Video game addiction

gaming disorderaddictiongaming addiction
Examples of drug and behavioral addictions include alcoholism, marijuana addiction, amphetamine addiction, cocaine addiction, nicotine addiction, opioid addiction, food addiction, video game addiction, gambling addiction, and sexual addiction.
Excessive use of video games may have some or all of the symptoms of drug addiction or other proposed psychological addictions.

Amphetamine

Benzedrinespeedamphetamines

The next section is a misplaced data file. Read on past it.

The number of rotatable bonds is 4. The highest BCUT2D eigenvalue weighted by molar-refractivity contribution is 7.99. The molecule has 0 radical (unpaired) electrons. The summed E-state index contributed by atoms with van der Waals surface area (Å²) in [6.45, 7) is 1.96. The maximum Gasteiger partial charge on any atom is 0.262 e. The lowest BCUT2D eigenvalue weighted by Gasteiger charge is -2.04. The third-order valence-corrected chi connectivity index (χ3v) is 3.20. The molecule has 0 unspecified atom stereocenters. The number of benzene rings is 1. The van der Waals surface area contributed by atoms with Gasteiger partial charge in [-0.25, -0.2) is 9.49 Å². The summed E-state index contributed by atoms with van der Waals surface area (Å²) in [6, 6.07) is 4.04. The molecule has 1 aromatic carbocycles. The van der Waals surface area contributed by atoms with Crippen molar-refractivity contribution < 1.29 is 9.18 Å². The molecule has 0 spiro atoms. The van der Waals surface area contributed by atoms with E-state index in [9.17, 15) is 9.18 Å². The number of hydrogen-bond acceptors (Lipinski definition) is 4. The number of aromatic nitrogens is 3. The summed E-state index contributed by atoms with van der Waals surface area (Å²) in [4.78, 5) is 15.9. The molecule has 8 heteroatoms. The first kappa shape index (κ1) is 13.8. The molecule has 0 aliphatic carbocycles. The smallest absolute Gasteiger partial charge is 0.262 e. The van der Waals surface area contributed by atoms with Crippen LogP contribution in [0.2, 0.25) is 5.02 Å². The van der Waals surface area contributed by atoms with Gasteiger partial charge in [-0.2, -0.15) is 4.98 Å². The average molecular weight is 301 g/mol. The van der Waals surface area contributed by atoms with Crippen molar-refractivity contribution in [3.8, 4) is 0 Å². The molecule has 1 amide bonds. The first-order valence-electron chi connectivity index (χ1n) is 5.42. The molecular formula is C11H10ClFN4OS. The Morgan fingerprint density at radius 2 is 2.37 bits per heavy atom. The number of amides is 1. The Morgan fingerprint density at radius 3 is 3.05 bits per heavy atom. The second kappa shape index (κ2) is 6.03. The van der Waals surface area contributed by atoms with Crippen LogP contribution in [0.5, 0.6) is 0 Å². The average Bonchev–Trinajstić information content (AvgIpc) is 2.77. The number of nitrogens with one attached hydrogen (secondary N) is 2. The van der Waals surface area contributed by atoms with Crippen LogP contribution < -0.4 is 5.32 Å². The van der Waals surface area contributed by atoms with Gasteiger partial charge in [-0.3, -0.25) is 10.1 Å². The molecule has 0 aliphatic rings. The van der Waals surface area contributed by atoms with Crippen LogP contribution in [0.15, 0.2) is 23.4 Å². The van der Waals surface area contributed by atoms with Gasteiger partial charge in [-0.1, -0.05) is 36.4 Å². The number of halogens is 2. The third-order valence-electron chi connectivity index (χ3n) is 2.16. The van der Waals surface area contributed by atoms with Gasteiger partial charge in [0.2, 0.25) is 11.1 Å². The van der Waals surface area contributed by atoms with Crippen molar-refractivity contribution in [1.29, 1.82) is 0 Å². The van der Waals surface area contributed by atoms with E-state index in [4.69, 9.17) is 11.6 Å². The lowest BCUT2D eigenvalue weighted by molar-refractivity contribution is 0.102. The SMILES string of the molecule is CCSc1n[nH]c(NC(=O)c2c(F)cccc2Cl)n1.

Examples of drug and behavioral addictions include alcoholism, marijuana addiction, amphetamine addiction, cocaine addiction, nicotine addiction, opioid addiction, food addiction, video game addiction, gambling addiction, and sexual addiction. Moreover, reward cross-sensitization between amphetamine and sexual activity, meaning that exposure to one increases the desire for both, has been shown to occur preclinically and clinically as a dopamine dysregulation syndrome; ΔFosB expression is required for this cross-sensitization effect, which intensifies with the level of ΔFosB expression. ΔFosB has been implicated in mediating addictions to many different drugs and drug classes, including alcohol, amphetamine and other substituted amphetamines, cannabinoids, cocaine, methylphenidate, nicotine, opiates, phenylcyclidine, and propofol, among others. Table 1: Summary of plasticity observed following exposure to drug or natural reinforcers" Consequently, ΔFosB is the key transcription factor involved in addictions to natural rewards (i.e., behavioral addictions) as well; in particular, ΔFosB in the nucleus accumbens is critical for the reinforcing effects of sexual reward. Research on the interaction between natural and drug rewards suggests that dopaminergic psychostimulants (e.g., amphetamine) and sexual behavior act on similar biomolecular mechanisms to induce ΔFosB in the nucleus accumbens and possess bidirectional cross-sensitization effects that are mediated through ΔFosB. This phenomenon is notable since, in humans, a dopamine dysregulation syndrome, characterized by drug-induced compulsive engagement in natural rewards (specifically, sexual activity, shopping, and gambling), has also been observed in some individuals taking dopaminergic medications.